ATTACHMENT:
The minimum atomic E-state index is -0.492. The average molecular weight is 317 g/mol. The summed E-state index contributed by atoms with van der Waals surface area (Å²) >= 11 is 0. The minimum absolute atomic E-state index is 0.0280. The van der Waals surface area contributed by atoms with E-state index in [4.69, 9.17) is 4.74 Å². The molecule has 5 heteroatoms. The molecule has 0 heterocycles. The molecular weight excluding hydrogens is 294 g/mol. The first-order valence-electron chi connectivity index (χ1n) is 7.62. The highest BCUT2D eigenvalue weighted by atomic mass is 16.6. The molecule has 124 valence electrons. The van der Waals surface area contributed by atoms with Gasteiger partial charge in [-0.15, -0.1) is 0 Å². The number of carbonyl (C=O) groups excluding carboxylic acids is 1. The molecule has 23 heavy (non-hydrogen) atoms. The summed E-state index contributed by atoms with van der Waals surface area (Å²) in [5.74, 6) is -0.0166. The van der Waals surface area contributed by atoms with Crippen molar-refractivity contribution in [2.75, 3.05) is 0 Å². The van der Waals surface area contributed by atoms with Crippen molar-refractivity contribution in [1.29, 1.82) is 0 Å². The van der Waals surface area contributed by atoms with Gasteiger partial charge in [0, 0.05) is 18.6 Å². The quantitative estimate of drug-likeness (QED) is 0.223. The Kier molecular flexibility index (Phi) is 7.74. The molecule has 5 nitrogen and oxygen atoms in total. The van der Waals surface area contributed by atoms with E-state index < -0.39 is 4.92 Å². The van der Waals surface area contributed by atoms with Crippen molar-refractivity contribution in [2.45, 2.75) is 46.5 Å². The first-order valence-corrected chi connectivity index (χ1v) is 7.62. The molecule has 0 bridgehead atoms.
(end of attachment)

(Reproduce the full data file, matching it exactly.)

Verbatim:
The minimum atomic E-state index is -0.492. The average molecular weight is 317 g/mol. The summed E-state index contributed by atoms with van der Waals surface area (Å²) >= 11 is 0. The minimum absolute atomic E-state index is 0.0280. The van der Waals surface area contributed by atoms with E-state index in [4.69, 9.17) is 4.74 Å². The molecule has 5 heteroatoms. The molecule has 0 heterocycles. The molecular weight excluding hydrogens is 294 g/mol. The first-order valence-electron chi connectivity index (χ1n) is 7.62. The highest BCUT2D eigenvalue weighted by atomic mass is 16.6. The molecule has 124 valence electrons. The van der Waals surface area contributed by atoms with Gasteiger partial charge in [-0.15, -0.1) is 0 Å². The number of carbonyl (C=O) groups excluding carboxylic acids is 1. The molecule has 23 heavy (non-hydrogen) atoms. The summed E-state index contributed by atoms with van der Waals surface area (Å²) in [5.74, 6) is -0.0166. The van der Waals surface area contributed by atoms with Crippen molar-refractivity contribution in [2.75, 3.05) is 0 Å². The van der Waals surface area contributed by atoms with Crippen molar-refractivity contribution in [1.29, 1.82) is 0 Å². The van der Waals surface area contributed by atoms with Gasteiger partial charge in [0, 0.05) is 18.6 Å². The quantitative estimate of drug-likeness (QED) is 0.223. The Kier molecular flexibility index (Phi) is 7.74. The molecule has 5 nitrogen and oxygen atoms in total. The van der Waals surface area contributed by atoms with E-state index < -0.39 is 4.92 Å². The van der Waals surface area contributed by atoms with Crippen molar-refractivity contribution in [2.45, 2.75) is 46.5 Å². The first-order valence-corrected chi connectivity index (χ1v) is 7.62. The molecule has 0 bridgehead atoms.